Resounded through the spheres, “ One God we praise !
In melody that there above is chanted.
Examining, had thus conducted me,
Till the remotest leaves we were approaching, Did recommence once more: “ The Grace that lords it
Over thy intellect thy mouth has opened,
Up to this point, as it should opened be, So that I do approve what forth emerged;
But now thou must express what thou believest,
And whence to thy belief it was presented.” "O holy father, O thou spirit, who seest
What thou believedst, so that thou o'ercamest,
Towards the sepulchre, more youthful feet,"'+ Began I, “thou dost wish me to declare
Forthwith the manner of my prompt belief,
And likewise thou the cause thereof demandest, And I respond: In one God I believe,
Sole and eterne, who all the heaven doth move,
Himself unmoved, with love and with desire; And of such faith not only have I proofs
Physical and metaphysical, but gives them
Likewise the truth that from this place rains down Through Moses, through the Prophets, and the Psalms,
Through the Evangel, and through you, who wrote
After the fiery spirit sanctified you; I
One essence I believe, so one and trine,
They bear conjunction both with sunt and est. With the profound conjunction and divine,
Which now I touch upon, doth stamp my mind
Ofttimes the doctrine evangelical."
And, like a star in heaven, is sparkling in me.”
His servant straight embraces, giving thanks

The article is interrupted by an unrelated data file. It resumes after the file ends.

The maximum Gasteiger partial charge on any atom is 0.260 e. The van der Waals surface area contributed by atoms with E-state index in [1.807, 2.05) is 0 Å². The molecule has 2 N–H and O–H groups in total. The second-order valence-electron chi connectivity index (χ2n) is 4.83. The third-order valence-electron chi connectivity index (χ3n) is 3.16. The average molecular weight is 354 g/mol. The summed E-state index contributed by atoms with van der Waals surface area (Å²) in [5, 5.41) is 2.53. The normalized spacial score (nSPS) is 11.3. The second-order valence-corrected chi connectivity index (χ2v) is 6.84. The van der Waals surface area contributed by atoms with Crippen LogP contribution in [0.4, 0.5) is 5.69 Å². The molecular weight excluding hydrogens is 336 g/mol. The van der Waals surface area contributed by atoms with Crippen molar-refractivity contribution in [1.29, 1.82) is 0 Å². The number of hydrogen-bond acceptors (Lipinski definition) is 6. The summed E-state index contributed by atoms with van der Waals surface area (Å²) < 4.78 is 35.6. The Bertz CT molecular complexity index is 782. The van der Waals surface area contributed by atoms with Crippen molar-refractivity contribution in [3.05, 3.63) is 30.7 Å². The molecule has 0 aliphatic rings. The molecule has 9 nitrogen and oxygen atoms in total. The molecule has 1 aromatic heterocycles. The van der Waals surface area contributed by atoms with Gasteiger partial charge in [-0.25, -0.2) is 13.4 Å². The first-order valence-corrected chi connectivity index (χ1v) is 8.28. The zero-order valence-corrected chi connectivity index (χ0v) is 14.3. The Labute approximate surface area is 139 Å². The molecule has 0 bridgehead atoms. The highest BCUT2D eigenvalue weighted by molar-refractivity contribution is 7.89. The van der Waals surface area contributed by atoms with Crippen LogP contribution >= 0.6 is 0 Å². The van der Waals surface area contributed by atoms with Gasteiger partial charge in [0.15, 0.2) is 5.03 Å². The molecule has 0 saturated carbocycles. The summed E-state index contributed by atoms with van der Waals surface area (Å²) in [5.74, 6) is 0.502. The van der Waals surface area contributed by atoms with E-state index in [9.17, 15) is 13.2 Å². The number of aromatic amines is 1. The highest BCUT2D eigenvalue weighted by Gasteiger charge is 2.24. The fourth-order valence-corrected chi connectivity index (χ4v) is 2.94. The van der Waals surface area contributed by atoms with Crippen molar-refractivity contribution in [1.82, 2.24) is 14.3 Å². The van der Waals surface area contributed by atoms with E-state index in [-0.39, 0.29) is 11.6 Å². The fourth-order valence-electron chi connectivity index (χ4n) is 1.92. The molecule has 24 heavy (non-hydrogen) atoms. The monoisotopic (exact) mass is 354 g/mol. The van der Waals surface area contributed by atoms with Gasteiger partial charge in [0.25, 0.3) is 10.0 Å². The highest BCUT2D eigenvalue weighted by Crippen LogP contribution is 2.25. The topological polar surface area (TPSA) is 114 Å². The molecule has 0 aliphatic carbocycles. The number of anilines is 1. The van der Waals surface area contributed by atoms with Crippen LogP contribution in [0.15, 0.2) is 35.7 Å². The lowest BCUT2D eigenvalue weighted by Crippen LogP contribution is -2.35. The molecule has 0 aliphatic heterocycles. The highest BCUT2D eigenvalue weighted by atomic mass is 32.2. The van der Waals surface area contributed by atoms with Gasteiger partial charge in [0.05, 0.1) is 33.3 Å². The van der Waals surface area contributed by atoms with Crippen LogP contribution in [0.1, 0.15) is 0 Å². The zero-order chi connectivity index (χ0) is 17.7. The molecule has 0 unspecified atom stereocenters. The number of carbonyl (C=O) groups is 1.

For the good news, as soon as he is silent; So, giving me its benediction, singing,
Three times encircled me, when I was silent,
The apostolic light at whose command
* In the Middle Ages earthly titles were sometimes given to the saints. Thus Boecaccio speaks of Baron Messer San Antonio.
St. John, xx. 3-8. St. John was the first to reach the sepulchre, b ut St. Peter the first to enter it.
1 St. Peter and the other Apostles, after Pentecost.
If it e'er happen that the Poem Sacred, *
To which both heaven and earth have set their hand
Till it hath made me meagre many a year,
+From the fair sheepfold where a lamb I slumbered,
Obnoxious to the wolves that war upon it,
Will I return as poet, and at my fonti
Baptismal will I take the laurel crown;
All souls to God there entered I, and then
Peter for her sake so my brow encircled.
Out of that band whence issued the first fruits
Which of his vicars Christ behind hinı left,
Said unto me: “Look, look ! behold the Baron,
For whom below Galicia is frequented.”
Near his companion, both of them pour forth,
Circling about and murmuring, their affection,
Prince glorified to be with welcome greeted,
Landing the food that there above is eaten.
Silently coram me each one stood still,
So incandescent it o'ercame my sight.
“ Spirit august, by whom the benefactions